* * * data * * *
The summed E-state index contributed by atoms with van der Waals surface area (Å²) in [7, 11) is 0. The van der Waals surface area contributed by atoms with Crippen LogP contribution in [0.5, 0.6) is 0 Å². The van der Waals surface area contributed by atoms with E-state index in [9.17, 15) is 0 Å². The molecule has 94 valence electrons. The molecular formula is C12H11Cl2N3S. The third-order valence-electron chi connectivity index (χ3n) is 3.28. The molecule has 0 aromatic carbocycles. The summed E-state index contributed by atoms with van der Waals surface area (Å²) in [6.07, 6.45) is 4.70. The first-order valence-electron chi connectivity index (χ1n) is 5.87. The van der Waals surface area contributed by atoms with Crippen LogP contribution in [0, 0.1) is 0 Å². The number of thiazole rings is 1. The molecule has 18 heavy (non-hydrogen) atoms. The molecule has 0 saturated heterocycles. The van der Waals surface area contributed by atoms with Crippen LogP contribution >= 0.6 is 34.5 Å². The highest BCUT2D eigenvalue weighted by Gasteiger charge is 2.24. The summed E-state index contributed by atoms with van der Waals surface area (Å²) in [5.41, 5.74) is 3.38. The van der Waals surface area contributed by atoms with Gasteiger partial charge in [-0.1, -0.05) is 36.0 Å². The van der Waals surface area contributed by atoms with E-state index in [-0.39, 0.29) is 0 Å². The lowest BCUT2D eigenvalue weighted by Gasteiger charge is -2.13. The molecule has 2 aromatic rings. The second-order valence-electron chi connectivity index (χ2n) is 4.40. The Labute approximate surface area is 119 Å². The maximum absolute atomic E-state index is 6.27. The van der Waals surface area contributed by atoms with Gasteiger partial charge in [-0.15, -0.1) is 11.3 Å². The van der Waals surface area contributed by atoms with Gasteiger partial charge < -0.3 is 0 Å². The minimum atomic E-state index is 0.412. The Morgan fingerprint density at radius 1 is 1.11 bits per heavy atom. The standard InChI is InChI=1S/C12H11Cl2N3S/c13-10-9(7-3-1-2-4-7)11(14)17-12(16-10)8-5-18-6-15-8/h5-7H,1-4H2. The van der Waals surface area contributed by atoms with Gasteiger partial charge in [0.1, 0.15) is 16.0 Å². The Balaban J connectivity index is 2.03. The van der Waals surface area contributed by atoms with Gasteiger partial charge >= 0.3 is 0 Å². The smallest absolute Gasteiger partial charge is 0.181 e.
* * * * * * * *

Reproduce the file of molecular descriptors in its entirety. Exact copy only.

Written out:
The summed E-state index contributed by atoms with van der Waals surface area (Å²) in [7, 11) is 0. The van der Waals surface area contributed by atoms with Crippen LogP contribution in [0.5, 0.6) is 0 Å². The van der Waals surface area contributed by atoms with E-state index in [9.17, 15) is 0 Å². The molecule has 94 valence electrons. The molecular formula is C12H11Cl2N3S. The third-order valence-electron chi connectivity index (χ3n) is 3.28. The molecule has 0 aromatic carbocycles. The summed E-state index contributed by atoms with van der Waals surface area (Å²) in [6.07, 6.45) is 4.70. The first-order valence-electron chi connectivity index (χ1n) is 5.87. The van der Waals surface area contributed by atoms with Crippen LogP contribution in [0, 0.1) is 0 Å². The number of thiazole rings is 1. The molecule has 18 heavy (non-hydrogen) atoms. The molecule has 0 saturated heterocycles. The van der Waals surface area contributed by atoms with Crippen LogP contribution >= 0.6 is 34.5 Å². The highest BCUT2D eigenvalue weighted by Gasteiger charge is 2.24. The summed E-state index contributed by atoms with van der Waals surface area (Å²) in [5.41, 5.74) is 3.38. The van der Waals surface area contributed by atoms with Gasteiger partial charge in [-0.1, -0.05) is 36.0 Å². The van der Waals surface area contributed by atoms with E-state index in [-0.39, 0.29) is 0 Å². The lowest BCUT2D eigenvalue weighted by Gasteiger charge is -2.13. The molecule has 2 aromatic rings. The second-order valence-electron chi connectivity index (χ2n) is 4.40. The Labute approximate surface area is 119 Å². The maximum absolute atomic E-state index is 6.27. The van der Waals surface area contributed by atoms with Gasteiger partial charge in [-0.15, -0.1) is 11.3 Å². The van der Waals surface area contributed by atoms with Gasteiger partial charge < -0.3 is 0 Å². The minimum atomic E-state index is 0.412. The Morgan fingerprint density at radius 1 is 1.11 bits per heavy atom. The standard InChI is InChI=1S/C12H11Cl2N3S/c13-10-9(7-3-1-2-4-7)11(14)17-12(16-10)8-5-18-6-15-8/h5-7H,1-4H2. The van der Waals surface area contributed by atoms with Gasteiger partial charge in [0.1, 0.15) is 16.0 Å². The Balaban J connectivity index is 2.03. The van der Waals surface area contributed by atoms with Gasteiger partial charge >= 0.3 is 0 Å². The smallest absolute Gasteiger partial charge is 0.181 e.